By Oksana Leukhina, Research Officer; and Devin Werner, Research Associate
College enrollment dropped nearly 3% in the fall of 2020—the largest decline in decades.Estimates for last year’s enrollment come from the National Student Clearinghouse, whose figures exclude international students and so likely understate the true enrollment decline. Historical IPEDS data allow us to compare these estimates with older enrollment trends. We focus only on enrollment at degree-granting institutions. This is especially noteworthy because, in a typical recession, enrollment tends to rise as job prospects (and, consequently, the opportunity costs of college) fall.
This historic decline was driven almost entirely by first-time undergraduates, whose enrollment fell by 13.1%. The figure below breaks this enrollment down by type of institution.
The enrollment of first-time undergraduates declined because the perceived benefits from college—the hallowed “college experience” and the value of in-person learning—shrank as classes moved online, while relative college costs—expensive tuition at a time of widespread financial uncertainty—grew.We argue this point further (and analyze dynamics by type of college) in an upcoming article for the Regional Economist.
Returning undergraduate enrollment, by contrast, declined by 1.6%—no more than it had in recent years but still at odds with a typical recession, likely driven by the same pandemic-related concerns outlined above.
But why did this group of students respond so little compared with first-time students? First, taking a “gap year” is costlier for returning students; they have already built relationships with their college peers, and there is value in continuing college alongside one’s friends.
Returning students also likely cared less about the pandemic’s effect on college’s “in person” benefits, having already built these relationships and experienced campus life. They may have been less concerned about remote learning, having tolerated it last spring. And since returning students, on average, are more likely to come from higher-income families than incoming students,As is made clear by the fact that low-income students drop out more frequently than their better-off peers. they would be less likely to find college newly unaffordable.This is reinforced by the fact that returning enrollment declined at only two-year schools, which disproportionately enroll low-income students.
The figure below shows that 2020 graduate school enrollment, by contrast, increased substantially (by 3.6%), as we would traditionally expect during recessions.
It is unsurprising that graduate students’ enrollment would be least affected by the pandemic’s unique attributes: Graduate programs focus much less on an “on-campus experience”; involve fewer, smaller classes and more independent research that potentially transitions better to remote learning; and enroll students who tend to be financially better off than the average undergraduate.See, for example, this Urban Institute report.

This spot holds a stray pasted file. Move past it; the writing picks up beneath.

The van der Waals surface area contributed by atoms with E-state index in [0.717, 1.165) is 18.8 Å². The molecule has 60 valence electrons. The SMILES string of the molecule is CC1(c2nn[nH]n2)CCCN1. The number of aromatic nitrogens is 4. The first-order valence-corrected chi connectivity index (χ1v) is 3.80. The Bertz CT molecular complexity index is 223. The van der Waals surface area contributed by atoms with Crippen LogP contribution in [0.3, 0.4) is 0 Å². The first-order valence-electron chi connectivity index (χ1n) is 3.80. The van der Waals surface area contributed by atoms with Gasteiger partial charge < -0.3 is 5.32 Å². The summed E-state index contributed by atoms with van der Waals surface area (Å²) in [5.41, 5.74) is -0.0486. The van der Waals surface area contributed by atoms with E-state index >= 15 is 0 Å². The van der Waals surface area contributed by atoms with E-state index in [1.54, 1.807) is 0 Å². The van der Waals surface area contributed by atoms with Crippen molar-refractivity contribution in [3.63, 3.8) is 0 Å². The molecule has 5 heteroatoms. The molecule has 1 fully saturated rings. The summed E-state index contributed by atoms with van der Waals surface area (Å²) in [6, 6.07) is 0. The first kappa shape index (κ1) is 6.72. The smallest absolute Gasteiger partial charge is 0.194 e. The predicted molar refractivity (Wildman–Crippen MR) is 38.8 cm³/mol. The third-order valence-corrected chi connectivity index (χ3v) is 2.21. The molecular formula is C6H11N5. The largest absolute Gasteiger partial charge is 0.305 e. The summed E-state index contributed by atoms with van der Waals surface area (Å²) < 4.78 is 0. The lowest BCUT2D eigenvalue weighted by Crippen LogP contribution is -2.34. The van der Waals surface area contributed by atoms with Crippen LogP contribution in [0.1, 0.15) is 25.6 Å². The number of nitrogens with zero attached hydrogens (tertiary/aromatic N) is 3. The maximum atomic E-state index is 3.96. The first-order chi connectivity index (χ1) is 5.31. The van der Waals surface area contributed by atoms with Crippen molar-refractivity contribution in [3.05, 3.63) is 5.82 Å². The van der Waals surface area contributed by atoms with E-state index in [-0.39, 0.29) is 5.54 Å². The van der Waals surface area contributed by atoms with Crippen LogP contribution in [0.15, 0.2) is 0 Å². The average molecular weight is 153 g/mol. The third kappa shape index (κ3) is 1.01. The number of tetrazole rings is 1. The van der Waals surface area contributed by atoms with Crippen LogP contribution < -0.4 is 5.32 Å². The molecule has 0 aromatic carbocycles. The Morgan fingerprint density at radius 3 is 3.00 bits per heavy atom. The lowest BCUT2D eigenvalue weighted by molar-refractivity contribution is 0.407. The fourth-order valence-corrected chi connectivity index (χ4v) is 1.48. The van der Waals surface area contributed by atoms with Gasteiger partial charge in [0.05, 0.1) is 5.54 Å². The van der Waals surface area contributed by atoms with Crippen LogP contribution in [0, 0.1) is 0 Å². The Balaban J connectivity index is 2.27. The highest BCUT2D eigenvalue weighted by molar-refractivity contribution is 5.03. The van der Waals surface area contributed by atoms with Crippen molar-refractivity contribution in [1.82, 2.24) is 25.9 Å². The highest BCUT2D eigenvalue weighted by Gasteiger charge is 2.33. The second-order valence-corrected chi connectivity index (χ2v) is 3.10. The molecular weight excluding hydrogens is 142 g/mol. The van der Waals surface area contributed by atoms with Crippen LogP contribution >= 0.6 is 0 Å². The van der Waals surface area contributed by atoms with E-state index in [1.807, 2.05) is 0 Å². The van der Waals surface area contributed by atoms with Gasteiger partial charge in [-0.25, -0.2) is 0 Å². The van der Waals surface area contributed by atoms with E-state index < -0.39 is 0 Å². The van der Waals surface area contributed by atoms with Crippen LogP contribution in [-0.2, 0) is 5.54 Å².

Less impacted by the pandemic’s idiosyncrasies, graduate enrollment shows the usual effect of a bad job market. The unemployment rate for young bachelor’s degree holders skyrocketed last summerPer Current Population Survey data and authors’ calculations.—something many in the class of 2020 no doubt saw coming, with innumerable articles last spring lamenting this dire situation.See, for example, this Wall Street Journal article from March 2020. A similar BBC article from September 2020 reported that the number of jobs on ZipRecruiter that are popular with university graduates fell 77% from February to May. Search prospects were also limited by travel-related health concerns; unable to visit locations in person, job seekers would have difficulty choosing between jobs and locations.
Many college graduates chose to forego the job market and opted for graduate school instead, building up their skills and waiting for the economy to recover. In some ways, college graduates postponing entry into the labor market were similar to high school seniors postponing college entry.
The ongoing pandemic and consequent recession led to large and disparate effects on college enrollment for different groups of would-be students. Analyzing these effects allows us not only to see which groups have currently been affected by the pandemic (and why) but also to question and predict what will happen going forward.
How will enrollment trends change as the pandemic itself changes and, eventually, ends? What long-term effects will we see from those classes already impacted by the pandemic—for instance, will these initial delays in college enrollment lead to better or worse educational and career outcomes for the high school class of 2020? What about the surge in graduate school enrollment? These are important questions to keep in mind as society plans for the months and years ahead.